Black and white image of a man's head with an Oculus headset

Here's What Happened in My First Meeting in the Metaverse

March 02, 2022 Collaboration and Productivity
Lance Haun
By Lance Haun

I was skeptical.

A package from work showed up at my doorstep a couple days before Christmas. I was hoping for more swag clothing, since I have spent the pandemic living in various hoodies, hats and shirts that my organization had sent me. 

Instead, a Meta Quest 2 (formerly Oculus) was in the box with a promise that we’d be experimenting with it. AdAge even wrote about The Starr Conspiracy buying everyone at our organization the headset. 

My daughter was very excited. Me? I didn’t know what to make of it. Ready or not, all I knew was that I was apparently going to move into the metaverse.

What’s the Metaverse and What Does This Have to Do with Work?

Of course, I had heard of the metaverse before and was right to be skeptical. WIRED writer Eric Ravenscraft nailed the description as a sort of new “cyberspace” — a descriptor that encompasses a substantial change in how we interact with technology, and one that might be just as cringy in five years. 

The metaverse ostensibly covers virtual reality worlds and augmented reality worlds. The Meta Quest 2 allows you to do both, though it is mostly a VR platform. But the metaverse could also encompass a virtual identity and digital economy, with some level of interoperability. 

That vision is still far off, though. Today, the metaverse exists primarily in proprietary headsets and software with Meta, the problematic parent company of Facebook, as a dominant player. 

While it’s primarily a gaming and social platform, there are a few productivity apps. One is Meta’s own Horizon Workrooms, which allows people to work and collaborate in the metaverse. It’s received mixed reviews. 

Related Article: Get Ready for the Metaverse to Go Mainstream

Pros and Cons of the Metaverse Meeting

People like Bill Gates have been big fans of the possibilities of the metaverse in the workplace. Gates wrote late last year:

Within the next two or three years, I predict most virtual meetings will move from 2D camera image grids — which I call the Hollywood Squares model, although I know that probably dates me — to the metaverse, a 3D space with digital avatars. Both Facebook and Microsoft recently unveiled their visions for this, which gave most people their first view of what it will look like.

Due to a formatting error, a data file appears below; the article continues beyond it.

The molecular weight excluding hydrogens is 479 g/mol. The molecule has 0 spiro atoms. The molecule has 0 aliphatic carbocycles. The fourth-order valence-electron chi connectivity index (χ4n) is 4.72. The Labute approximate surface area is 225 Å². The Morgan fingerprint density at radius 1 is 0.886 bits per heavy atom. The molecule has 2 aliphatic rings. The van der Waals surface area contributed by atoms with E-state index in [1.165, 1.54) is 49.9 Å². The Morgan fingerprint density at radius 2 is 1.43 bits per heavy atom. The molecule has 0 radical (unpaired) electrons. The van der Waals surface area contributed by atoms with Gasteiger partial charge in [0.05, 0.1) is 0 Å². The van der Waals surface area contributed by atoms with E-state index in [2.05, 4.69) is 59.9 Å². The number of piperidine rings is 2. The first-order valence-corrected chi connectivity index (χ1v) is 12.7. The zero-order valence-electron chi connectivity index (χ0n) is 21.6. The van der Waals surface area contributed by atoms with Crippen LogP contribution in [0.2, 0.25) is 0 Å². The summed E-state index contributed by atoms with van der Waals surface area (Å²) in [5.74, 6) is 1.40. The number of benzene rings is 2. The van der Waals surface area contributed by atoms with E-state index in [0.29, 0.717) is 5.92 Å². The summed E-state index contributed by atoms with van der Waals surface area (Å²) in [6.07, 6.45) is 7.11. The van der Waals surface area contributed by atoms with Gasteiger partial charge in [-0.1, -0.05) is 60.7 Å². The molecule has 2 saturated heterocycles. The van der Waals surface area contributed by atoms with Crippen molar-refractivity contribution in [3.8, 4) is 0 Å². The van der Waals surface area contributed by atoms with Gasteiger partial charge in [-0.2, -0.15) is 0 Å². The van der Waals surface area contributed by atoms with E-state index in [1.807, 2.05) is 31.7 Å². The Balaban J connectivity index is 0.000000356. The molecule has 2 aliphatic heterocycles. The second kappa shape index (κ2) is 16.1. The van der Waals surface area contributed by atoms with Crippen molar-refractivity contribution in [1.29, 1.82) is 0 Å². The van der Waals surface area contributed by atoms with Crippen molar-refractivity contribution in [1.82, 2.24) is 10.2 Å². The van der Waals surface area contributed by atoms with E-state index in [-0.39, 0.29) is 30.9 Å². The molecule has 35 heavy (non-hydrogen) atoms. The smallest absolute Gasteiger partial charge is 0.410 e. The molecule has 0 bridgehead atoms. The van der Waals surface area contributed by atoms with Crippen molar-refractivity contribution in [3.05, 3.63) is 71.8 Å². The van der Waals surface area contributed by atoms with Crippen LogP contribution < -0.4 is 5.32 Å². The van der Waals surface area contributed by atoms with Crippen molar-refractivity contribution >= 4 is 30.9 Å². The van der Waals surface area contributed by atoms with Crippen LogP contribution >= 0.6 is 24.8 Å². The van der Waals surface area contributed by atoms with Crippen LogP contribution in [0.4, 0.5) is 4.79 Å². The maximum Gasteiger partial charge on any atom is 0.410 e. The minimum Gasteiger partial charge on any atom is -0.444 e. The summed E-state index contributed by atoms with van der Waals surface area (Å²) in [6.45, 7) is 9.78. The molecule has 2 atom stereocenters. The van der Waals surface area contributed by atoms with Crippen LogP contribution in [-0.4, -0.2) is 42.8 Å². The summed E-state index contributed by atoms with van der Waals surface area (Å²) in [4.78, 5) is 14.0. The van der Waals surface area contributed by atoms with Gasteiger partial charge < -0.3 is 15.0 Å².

While the technology continues to advance, Gates sees it crossing the threshold where technology can start to replicate the experience of working together in person. Not everyone is a fan. Allison Berke and Betsy Cooper, two people deeply embedded in the research of human interaction with technology, see big downsides

Assuming the metaverse is the future of work ignores both decades of research into human interactions and the results of our collective experiences with remote work over the past two years. We need technology to help us bring others into our remote physical spaces. Virtual avatars instead leave us disoriented, without a physical space at all.

As Berke and Cooper point out, there are unrealized or ignored emotional impacts that the metaverse doesn’t solve for. The lifelessness of avatars increasing outrage and antisocial behavior is just one example. 

Related Article: Where the Metaverse and Digital Workplace Meet

Desperate for Something Other than Zoom

Even Berke and Cooper admit that we can’t live in a video call reality forever. So, if the metaverse is the next best thing today, how is it?

My first meeting in Horizon Workrooms was disorienting at first, but I quickly got the hang of it. The headset’s cameras could track facial expressions and hand movements without having to use controllers. I was even able to present my actual computer screen to a group of about 15 people, as I would in Zoom. They could consume it on a virtual theater screen or in front of their own virtual desk.

Two things stood out, though. The first was that spatial audio is uncanny. I was sitting virtually next to my coworker in Texas, and we were able to have a side conversation. When someone across the virtual space called my name, I was able to pick it up and immediately respond, naturally projecting my voice. Even though I had tried games out in my spare time, they didn’t really feel as immersive as that space. 

The second thing that stood out was how bad the experience is for anyone not in a headset. Watching other people and trying to interact with people using your laptop or phone felt similar to the experience of trying to get the attention of a conference room as the only remote attendee. It’s substantially worse than Zoom because you don’t get to see any humanity in the people you’re talking to. There could be fixes to this coming — tracking with cameras and headphones with spatial audio already exists in theory — but you need a headset to experience it well today. 

Regardless of whether this particular piece of technology works well for us or anyone, it’s clear organizations have a mandate to do something about a soul-killing, Zoom-only existence. Eventually, an in-person component will play a role, but bridge technologies might enhance other interactions. And even that can make a skeptic excited.


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